There is always space for reflections on life. Perhaps not every day, but as the time is right. Keep posting, please. Keep writing about life. Occasionally with a picture.

Thanks.

Gato said...

First off, keep writing. You do some of the most interesting writing about photography (and sometimes about life)anywhere around.

Photography is changing and will change. The biggest change is that change is coming faster.

I do think that the photography fad is winding down, that we will see fewer people rushing out to buy cameras and proclaiming themselves photographers. But that may be a good thing, except for those selling cameras or depending on blog numbers for a living.

As to your blog, I think you have a good niche. I would expect your numbers to fall a little but since you do not depend on the blog for income that may not be very important. You may find yourself with a more loyal, more knowledgeable core as the casual photographers drop away. For myself, I have grown bored with the equipment and technical blogs I once followed. I am much more interested in reading about the activity and process of photography, both professional and personal. Meaning that you, Mike Johnston, and Molitor are about the only bloggers I really follow anymore.

I do hope you will keep writing, and will continue to evolve as the world changes.

Jim S said...

I have to admit to being a content guzzler over here of your wonderful blog. I am a person who loves photography but will never be what you and many of your readers are, exceptional photographers. So I don't comment or participate much since it would be like an elementary school student participating in a college level debate. I don't come to your blog for technique and other type of stuff, at least not directly. I come and read your blog because I generally like your sense of humor, perspectives on photography/business/society, etc. at the end of the day, I want you to do what you want to do. I'll support it and you in any way.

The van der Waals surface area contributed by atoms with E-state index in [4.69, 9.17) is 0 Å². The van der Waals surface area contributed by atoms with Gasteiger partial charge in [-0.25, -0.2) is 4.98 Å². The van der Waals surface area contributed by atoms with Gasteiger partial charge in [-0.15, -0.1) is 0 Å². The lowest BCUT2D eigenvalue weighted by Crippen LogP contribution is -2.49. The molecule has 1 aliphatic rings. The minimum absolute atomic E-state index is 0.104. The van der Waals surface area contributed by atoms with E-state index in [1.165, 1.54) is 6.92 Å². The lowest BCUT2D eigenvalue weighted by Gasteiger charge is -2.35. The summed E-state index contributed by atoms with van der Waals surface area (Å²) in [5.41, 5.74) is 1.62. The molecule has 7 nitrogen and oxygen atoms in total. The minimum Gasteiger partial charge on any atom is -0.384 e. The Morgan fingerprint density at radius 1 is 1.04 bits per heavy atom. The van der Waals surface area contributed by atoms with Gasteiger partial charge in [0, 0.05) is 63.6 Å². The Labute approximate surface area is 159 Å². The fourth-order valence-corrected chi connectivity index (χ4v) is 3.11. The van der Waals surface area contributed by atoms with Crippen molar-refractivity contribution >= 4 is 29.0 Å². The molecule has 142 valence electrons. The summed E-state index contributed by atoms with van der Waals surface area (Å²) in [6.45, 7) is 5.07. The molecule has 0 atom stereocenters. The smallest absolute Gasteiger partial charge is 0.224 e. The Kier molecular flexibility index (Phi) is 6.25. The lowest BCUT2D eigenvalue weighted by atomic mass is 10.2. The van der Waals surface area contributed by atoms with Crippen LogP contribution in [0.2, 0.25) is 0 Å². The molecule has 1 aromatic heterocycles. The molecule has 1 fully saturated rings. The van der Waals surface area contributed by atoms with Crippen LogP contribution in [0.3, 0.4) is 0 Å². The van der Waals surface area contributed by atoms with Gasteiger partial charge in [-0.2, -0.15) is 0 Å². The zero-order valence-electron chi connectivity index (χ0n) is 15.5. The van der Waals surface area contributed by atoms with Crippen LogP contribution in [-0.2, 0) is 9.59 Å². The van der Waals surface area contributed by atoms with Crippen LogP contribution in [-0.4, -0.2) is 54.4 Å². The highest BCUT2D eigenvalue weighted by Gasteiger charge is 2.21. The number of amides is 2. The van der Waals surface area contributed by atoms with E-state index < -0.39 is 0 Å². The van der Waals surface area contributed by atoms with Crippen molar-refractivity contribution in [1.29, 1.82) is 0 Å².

With regards to your overall comments on what has happened to photography I think you are right about the 99%. The cell phone cameras have become more than good enough, especially in bright light. And you can be sure the Apples and Samsungs are working with Sony to get the lower light situations better. I don't do social media but I do share pictures via email. It is nice when on a trip.

There is another side to the technology though. I think the use or overuse of things like Photoshop and other post processing packages has in many ways went too far. If it's art then ok, pretty good. Just call that out. I like doing landscapes and I like doing them as I see them, not as I wished I'd seen them. So many of these photos I see online of landscapes look like a picture from some science fiction novel. Overbaked is what I'd call it. Like all things photography, it's my personal taste. And yes, we're all probably heading to 32K video with 20GB 1 minute files. I can't wait. (I'm not big on video "photography" personally).

Bob Travaglione said...

In your Blog, I enjoy your articles about walking around the streets with a camera. I like to see other places through your eyes. I also get a lot out of learning more about the lenses and equipment that you employ to give us your vision. Back in the 70's, I was a commercial and portrait photographer, even working providing pictures for the Kansas City Star newspaper. I felt overwhelmed taking pictures that others ordered me to produce and was unhappy with the work. I made a big shift into becoming a realtor. But I continued to take along a camera and record the world that I wanted to record. I was at different places every day. I now have have a ton of work and am selling some as stock and text book illustrations. My point is, you touch many photographers at different points in their lives and your opinion does add to our connection to the craft of photography. So, just go where you feel you need to go with the direction of this blog. Thanks for everything up to this point Kirk.

Chappy Achen said...

There are only 3 blogs that I read on a daily basis, yours, The Online Photographer, and The Luminous-Landscape. Yours brings a perspective to working and solving problems that are valuable to me. I am retired and live in a small town and have to be a jack of all trades when it comes to photography. I find myself enjoying the tasks that I am asked to perform from photographing the local stage shows, family get-togethers and all that sort of thing. Your writings on how you go about your day and problem solving is very enjoyable to read, and the fact that your not so hung up on any particular camera system is refreshing. Thanks for your talent and your willingness to share it with us.